To put it simply... I loved Battlefield 3, and still to this day I'd consider it my favorite release. Overall I'd say Bad Company 2 was the "best" I had played, but for the pure BF experience, 3 became my top choice. Man, I miss those maps... 

Moving forward, Battlefield 4 was a weird one for me. I was trying to find the PlayStation 4 on launch day, but I wasn't having any luck. I grabbed Assassin's Creed 4 just so I had a game to play on my PS4, but I had no idea when that would be. My mom was actually the one who was able to walk into GameStop on the release day of the Xbox One and grab it, which was actually a pretty funny story. She basically walked past the long line of people waiting for the Xbox, walked up to the counter and asked if they had a PS4, and they handed her one -- most likely the long line of Xbox fans deterred people from even checking if they had them in stock. But anyway... When she called me and let me know she was able to find one, she also asked if there was anything game wise I'd like her to pick up as well -- so I said Battlefield 4.  Assassin's Creed was the first game I actually booted up on my PS4, but BF4 would be the one I would spend the most time with yet again.

The thing about BF4 on "next gen" console was the fact that it could finally compete with the PC version of the game. It had the full sized maps, the full game modes, and pretty much everything had been upgraded from BF3. Sadly the game did have some glitches (like the campaign mode not saving), but overall it was a big improvement! While I didn't like it's maps as much as I liked BF3's, future DLC would correct that problem by introducing more older maps to the mix. Even so, there were a handful of BF4 exclusive maps that I did really enjoy as well, so it's not like it didn't have some original maps I enjoyed. The real issue I had with the game was actually it's timing. I remember talking to my uncle Mark about the PS4 and how Battlefield 4 was on Thanksgiving that  year, unaware that he would pass away a month and a day later. He was only 42 at the time, and was someone I had spent a lot of time with talking to, playing games with, etc. At times he acted more like a brother to me, so this really wasn't an easy time in my life. Him passing killed my interest in gaming for quite awhile, and a lot of games that came out around that time only pulled me back into the reality of his death -- and sadly BF4 became one of them.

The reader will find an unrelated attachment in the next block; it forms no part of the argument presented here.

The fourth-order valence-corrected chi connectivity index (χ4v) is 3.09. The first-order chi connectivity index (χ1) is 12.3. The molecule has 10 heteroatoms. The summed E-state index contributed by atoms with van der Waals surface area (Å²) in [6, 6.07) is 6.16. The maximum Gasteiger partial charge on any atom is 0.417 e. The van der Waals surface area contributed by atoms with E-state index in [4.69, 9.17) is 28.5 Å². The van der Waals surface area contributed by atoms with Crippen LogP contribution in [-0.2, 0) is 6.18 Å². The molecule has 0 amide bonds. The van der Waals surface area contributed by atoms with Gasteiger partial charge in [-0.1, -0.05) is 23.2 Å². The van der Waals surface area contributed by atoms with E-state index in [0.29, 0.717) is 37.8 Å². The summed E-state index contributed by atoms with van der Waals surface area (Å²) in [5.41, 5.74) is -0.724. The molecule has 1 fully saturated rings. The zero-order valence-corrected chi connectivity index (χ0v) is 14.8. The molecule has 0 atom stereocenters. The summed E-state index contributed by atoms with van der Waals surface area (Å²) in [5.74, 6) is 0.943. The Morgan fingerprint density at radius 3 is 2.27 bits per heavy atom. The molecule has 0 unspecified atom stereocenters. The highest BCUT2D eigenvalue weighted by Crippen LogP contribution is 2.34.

Eventually I would return to the game off and on (heck I even bought the PC version when I got a gaming PC), but I just didn't play it anywhere near as much as I thought I would. Battlefield Hardline would be the next game I played (as it was the next release), but even that didn't hold my interest quite as much. Again, that PC version of BF4 I just mentioned? I bought that after Hardline's release. It's not like I didn't like Hardline however; it's just it didn't quite click with me as much as the previous entries. The cop and robbers storyline and gameplay modes were cool, and I did enjoy the new maps -- but it just didn't fully hook me as previous entries had done. Maybe it was more burn out than anything else? Not really sure honestly.

When Battlefield 1 came out, again I found myself conflicted. I bought the premium edition of the game (as I usually do), but I quickly realized this was the first Battlefield that wasn't for me. I didn't care for the story missions, I didn't like the World War I setting, and I didn't like the WWI guns or vehicles that had to be used. Sure, it was cool from a historical standpoint (not that it was completely faithful or anything), but it just didn't do it for me. I remember sitting in a hospital room with my grandma's brother (don't worry he was okay) and looking at my BF1 stats/medals and what not I wanted to earn on the phone app, but then when I got home I realized I didn't care enough to actually go forward with it. So BF1 became the one and only BF game that I had just completely dropped. Sure, I never finished the story in Hardline either, but at least I put over 20 hours into it.